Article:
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I am given that the probability to reach a specific absorbing state $s$, from states 1, ..., M as $a_1, \cdots, a_M$, which are unique solutions to equations $a_s = 1$, $a_0 = 0$ for all absorbing states such that $i \neq s$, and $a_i = \sum_i^M a_j p_{ij}$ for all transient states $i$.

Can someone show me how this summation is derived. It looks like the law of total probability, by conditioning on the next states reachable from $i$. But it looks like a different kind of law of total probability (LOTP) that what I'm used to seeing.

Usually when I see LOTP, it's something like this: $$ P(A) = \sum_k P(A, B_k) = \sum_k P(A | B_k) P(B_k). $$

For the Markov chain probability $a_i$, say $i=1, M=2$, we have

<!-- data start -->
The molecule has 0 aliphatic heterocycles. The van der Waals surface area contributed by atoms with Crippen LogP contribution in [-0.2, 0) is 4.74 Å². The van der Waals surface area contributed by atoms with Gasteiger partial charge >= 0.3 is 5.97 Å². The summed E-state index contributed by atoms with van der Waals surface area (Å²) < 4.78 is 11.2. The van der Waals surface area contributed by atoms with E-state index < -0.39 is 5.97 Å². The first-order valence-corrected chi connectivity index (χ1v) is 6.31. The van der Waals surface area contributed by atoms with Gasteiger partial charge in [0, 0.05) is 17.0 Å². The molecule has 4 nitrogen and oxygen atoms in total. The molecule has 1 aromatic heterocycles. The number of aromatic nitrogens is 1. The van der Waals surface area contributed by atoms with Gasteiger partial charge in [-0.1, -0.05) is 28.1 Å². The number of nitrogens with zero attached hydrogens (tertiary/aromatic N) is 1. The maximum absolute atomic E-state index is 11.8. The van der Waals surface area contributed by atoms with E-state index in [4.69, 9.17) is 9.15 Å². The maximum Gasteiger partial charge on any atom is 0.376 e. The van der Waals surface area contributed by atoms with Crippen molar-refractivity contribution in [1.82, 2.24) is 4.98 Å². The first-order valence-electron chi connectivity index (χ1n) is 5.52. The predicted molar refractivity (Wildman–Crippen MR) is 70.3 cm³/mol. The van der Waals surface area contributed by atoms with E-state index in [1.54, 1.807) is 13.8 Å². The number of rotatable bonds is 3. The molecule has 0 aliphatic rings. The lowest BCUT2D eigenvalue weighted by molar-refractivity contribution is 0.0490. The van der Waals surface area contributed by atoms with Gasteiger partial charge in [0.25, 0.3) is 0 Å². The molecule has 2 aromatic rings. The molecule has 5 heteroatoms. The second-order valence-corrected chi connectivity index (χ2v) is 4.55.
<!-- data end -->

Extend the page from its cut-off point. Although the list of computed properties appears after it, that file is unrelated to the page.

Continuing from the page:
$$ a_1 = p_{11}a_1 + p_{12}a2 \\ $$

Note that $$ p_{11} = P(X_{n+1} = 1 | X_{n} = 1) \\ p_{12} = P(X_{n+1} = 2 | X_{n} = 1) \\ $$

Is this an application of LOTP?

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A minor issue first, but one which may have caused you confusion: the lower index in your first sum should be 1, not $i$; and in the "LOTP" equation, the notation $P(A\cap B_k)$ would also be clearer than $P(A, B_k)$.

Yes, the result does use the LOTP. The key observation that allows to connect the generic LOTP equation and your problem at hand is that the index $i$ is "built into" the probability $P$ from the LOTP (so that $P$ may itself be regarded as a conditional probability). That is, if $B_k$ is the probability of going to state $k$ in one step, then $P(B_k)$ is actually the probability of going from $i$ to $k$ in one step, thus corresponding to $p_{ik}$. That the second factor in the equation that you wish to prove is just $a_j$ is due to the Markov property.

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